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James E. Faust|Aug. 21, 2001 I am pleased to be here and help all of you memorialize a great leader whose birth 200 years ago we celebrate. Much has been written and said about Brigham Young and his great leadership and accomplishments. There is little that has not been thoroughly pored over, analyzed, and commented upon. To present some history about this great leader that is not so well known, I asked Ron Esplin for his able assistance, and I am indebted to him for much of the material I am using. One evening in early 1859, after the peaceful conclusion of the Utah War—a keen test of leadership for Brigham Young—the ordeal was being discussed and the men in Brigham Young’s office were talking about the game of chess. President Young remarked that he “knew nothing of such games.” But then he added, “I have had to play with the kingdoms of the world, with . . . living characters.” When some observed that he had played “a great game,” he replied, “Yes, and I am not displeased with nor regret any move that I have made” (17 February 1859, Brigham Young Office Journal, LDS Church Archives). I have chosen to focus on what appears to me to be the source of his absolute self-confidence and the complete certainty he had in his own judgment. I know of no other explanation for his boldness and audacity in thinking of moving a whole people—more than 60,000—by wagon and handcart across much of the North American wilderness to the Great Basin. As President Hinckley said: No plow had even broken its soil. He knew nothing of its fertility, nothing of the seasons, the weather, the frost, the severity of the winters, the possibility of insect plagues. Jim Bridger and Miles Goodyear had nothing good to say concerning this place. Sam Brannan pleaded with him to go on to California. He listened to none of them. He led his people to this hot and what must have appeared as a very forlorn place. When he arrived, he looked across this broad expanse to the salt lake in the west and said, “This is the right place.” [Gordon B. Hinckley, Brigham Young 200th birthday anniversary gala, 1 June 2001, unpublished] Brigham Young was present, along with Wilford Woodruff and others, when the Prophet Joseph Smith said: “Brethren, I have been very much edified and instructed in your testimonies here tonight, but I want to say to you before the Lord, that you know no more concerning the destinies of this Church and kingdom than a babe upon its mother’s lap. You don’t comprehend it.” . . . He said, “It is only a little handful of priesthood you see here tonight, but this Church will fill North and South America—it will fill the world.” . . . “It will fill the Rocky Mountains. There will be tens of thousands of Latter-day Saints who will be gathered in the Rocky Mountains. . . . This people will go into the Rocky Mountains; they will there build temples to the Most High.” [Joseph Smith, quoted b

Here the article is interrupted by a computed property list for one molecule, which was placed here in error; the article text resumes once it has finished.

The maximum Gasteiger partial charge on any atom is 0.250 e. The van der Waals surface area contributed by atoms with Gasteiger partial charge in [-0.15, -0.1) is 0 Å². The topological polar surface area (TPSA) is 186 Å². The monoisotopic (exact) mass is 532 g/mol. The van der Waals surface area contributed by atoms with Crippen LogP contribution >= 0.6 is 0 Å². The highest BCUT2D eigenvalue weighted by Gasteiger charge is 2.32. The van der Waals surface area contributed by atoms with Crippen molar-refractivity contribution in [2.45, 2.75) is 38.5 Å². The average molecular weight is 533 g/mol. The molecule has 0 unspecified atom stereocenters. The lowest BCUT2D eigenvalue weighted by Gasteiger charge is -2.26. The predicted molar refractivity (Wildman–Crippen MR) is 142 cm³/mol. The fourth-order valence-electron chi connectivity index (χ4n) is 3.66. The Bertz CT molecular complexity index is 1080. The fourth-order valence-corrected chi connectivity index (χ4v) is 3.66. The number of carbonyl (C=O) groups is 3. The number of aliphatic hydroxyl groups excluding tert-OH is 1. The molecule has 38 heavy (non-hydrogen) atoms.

Larry C. Porter|Jan. 27, 1998 The year 2000 is fast approaching, and more than passing interest is being expressed in many quarters as a global populace makes the transition from one millennium into the next. On the BYU campus, my friend Dr. Gordon E. Stokes and his colleagues in the Department of Computer Science are viewing the wreck created by CBOL (Common Business Oriented Language) programmers in the 1960s and 1970s, when they ignored good design and set up a date field with just two digits, 00. In doing so they sowed the seeds of a business world nightmare in the year 2000 when many accounts, bookings, and benefits will experience disastrous results if the necessary corrections are not made.1 It’s panic time, and Software Magazine has just published its “Year 2000 Survival Guide.”2 In Great Britain, Prime Minister Tony Blair has said that the Millennium Dome, now being constructed on the prime meridian at Greenwich, will be “the most exciting thing to happen anywhere in the world in the year 2000.”3 A Washington, D.C., announcement has been made of a White House Millennium Project, “a yearlong celebration of American history, science, and culture,” replete with “millennium evenings at the White House” featuring noted speakers. Washington has also contacted a number of world leaders to discuss mutually beneficial millennium celebrations. One spokesperson observed, “This is a chance to reflect on our collective past and where we’re going together.”4 In the waning moments to the year 2000, I am sure that individually and unitedly as a Latter-day Saint community we will take occasion to reflect on our own collective past and to contemplate the future. Saints everywhere can look back with thankful hearts that we were part of this particular millennial era in which the gospel of Jesus Christ was restored in its fullness, an era when strong men and women received the word gladly and carefully laid the foundation for our own belief. This is a very unique block of time by eternal standards. Among the key figures profoundly influencing the restoration process in the departing millennium has been President Brigham Young—truly a man for the ages. The First Presidency and Quorum of the Twelve Apostles have announced that in the years 1998 and 1999 an important element of the course of study for the Melchizedek Priesthood quorums and the Relief Society classes of the Church will be drawn from the book entitled Teachings of Presidents of the Church: Brigham Young. It is intended that every person in the Church eighteen years and over will receive a personal copy of this volume through a ward or branch. I am informed that approximately 4,000,000 copies have been published to meet current and anticipated needs in the years ahead and that there are some twenty-three language translations. The work is designed to be part of your permanent home librar